One of DSU’s newest and fastest-growing societies, Games Development, has been celebrating the success of its recent Games Jam event.
Formed in March this year, the group is an academic society whose aim is to bring together students from various courses such as Games Art, Animation, Programming and Sound and Design that have an interest in the world of games development.
Society chair Sean Gorman, 20, a second-year Games Art Design student, said: “It’s an academic society for those interested in games development, looking for a job in the games industry.
“It gives them a chance to connect with other individuals, find people, find a team, and collaborate on projects together.
“We base the society on three words – connect, collaborate, create.”
In September, the society organised Games Jam, an event which brought together 46 students from different areas to create their own games over the course of a weekend.
Sean said: “That was awesome. We managed to develop eight games, and that was in the space of 24 hours, playable as well.
“When I first planned it I didn’t imagine that many people going. We had a surplus which was great.
“In a good way, it creates an issue for the next couple of events that we have, particularly with the amount of members that we’ve got.”
Those in attendance included a number of lecturers from various fields, including Computer Games Programming course leader Dr Armaghan Moemini, who has introduced participation in January’s Global Game Jam as part of her module.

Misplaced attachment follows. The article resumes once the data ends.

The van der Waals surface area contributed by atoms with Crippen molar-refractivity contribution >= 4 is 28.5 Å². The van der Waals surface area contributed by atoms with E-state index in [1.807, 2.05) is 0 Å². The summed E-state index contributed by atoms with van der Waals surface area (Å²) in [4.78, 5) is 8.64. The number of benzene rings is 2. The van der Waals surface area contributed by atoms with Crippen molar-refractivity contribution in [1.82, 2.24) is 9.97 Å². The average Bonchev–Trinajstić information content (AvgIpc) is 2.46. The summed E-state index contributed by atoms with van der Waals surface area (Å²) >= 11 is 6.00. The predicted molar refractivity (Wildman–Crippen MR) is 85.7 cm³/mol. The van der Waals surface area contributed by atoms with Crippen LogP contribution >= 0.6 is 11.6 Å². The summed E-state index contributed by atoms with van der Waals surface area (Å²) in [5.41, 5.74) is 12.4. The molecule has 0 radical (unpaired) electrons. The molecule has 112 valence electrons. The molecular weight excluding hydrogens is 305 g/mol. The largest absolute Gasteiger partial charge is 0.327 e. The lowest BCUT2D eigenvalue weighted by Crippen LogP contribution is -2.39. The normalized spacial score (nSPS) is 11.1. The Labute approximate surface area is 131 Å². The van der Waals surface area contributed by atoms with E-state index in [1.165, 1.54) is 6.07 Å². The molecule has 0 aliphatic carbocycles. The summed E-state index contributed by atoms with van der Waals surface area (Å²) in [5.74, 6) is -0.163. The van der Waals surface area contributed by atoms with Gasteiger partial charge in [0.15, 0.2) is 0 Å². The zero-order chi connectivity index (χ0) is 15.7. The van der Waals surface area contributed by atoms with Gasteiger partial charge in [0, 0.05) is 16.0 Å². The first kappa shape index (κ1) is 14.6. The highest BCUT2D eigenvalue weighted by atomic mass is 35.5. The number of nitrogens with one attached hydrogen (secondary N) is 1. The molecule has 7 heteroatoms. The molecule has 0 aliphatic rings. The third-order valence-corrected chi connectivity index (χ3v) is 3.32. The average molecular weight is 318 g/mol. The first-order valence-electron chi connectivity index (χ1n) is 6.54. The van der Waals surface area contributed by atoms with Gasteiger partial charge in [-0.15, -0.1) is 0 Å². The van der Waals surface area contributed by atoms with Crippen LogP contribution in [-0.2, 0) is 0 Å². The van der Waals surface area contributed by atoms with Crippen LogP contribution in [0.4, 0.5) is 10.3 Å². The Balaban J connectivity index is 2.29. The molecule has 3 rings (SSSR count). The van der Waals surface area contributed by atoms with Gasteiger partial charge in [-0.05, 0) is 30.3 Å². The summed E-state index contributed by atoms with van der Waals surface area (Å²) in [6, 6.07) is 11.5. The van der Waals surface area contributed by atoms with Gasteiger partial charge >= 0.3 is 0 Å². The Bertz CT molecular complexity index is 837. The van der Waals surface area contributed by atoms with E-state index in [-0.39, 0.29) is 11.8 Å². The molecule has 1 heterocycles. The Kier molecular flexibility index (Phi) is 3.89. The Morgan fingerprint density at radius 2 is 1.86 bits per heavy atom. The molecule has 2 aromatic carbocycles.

Sean said: “They all had a chance to turn up and meet one another.
“It was a chance for them to meet staff across the university who study these courses and teach them too.
“It was something that I wanted to push and I think it’s one of the reasons it worked so well.
“They were there for an hour a time, just talking to one another, swapping ideas around on what they could do for the society, what they could do for each other’s courses, and what they could do ultimately for students.”
Sean said he was really pleased with the impact the society has had, adding: “I’m really proud.
“We’ve made waves, so that’s the important part.”
Among those taking note of the society’s success is Richard Brooks, Vice President of Union Development for the NUS.
He has used the society as a case study for the NUS’s Student Opportunities Resource Hub, where they showcase student opportunities work happening across students’ unions.
He said: “I’m really proud to have a case study from De Montfort SU Games Development Society, showing us how some hard work and a good idea led to some real impact in student opportunities.”
With the society growing so quickly from its beginnings in March, Sean praised the work of the students’ union in helping the society through its early months.
He said: “They’ve been there every step of the way, more supportive than anyone. Literally give them a knock on the door, ask them a question on an email and they’ll get back to you within a couple of days.”
Following the success of September’s event, the society is organising the next for January and plans to hold three or four events per year.
The society also runs regular workshops, where they are often visited by respected names with links to the games industry, such as Gary Lloyd, co-founder of Sigtrap Games, and Alex Brady, a conceptual artist who has worked on Guardians of the Galaxy amongst other projects.
For more information about the society, visit their Facebook page or find them on their society page here.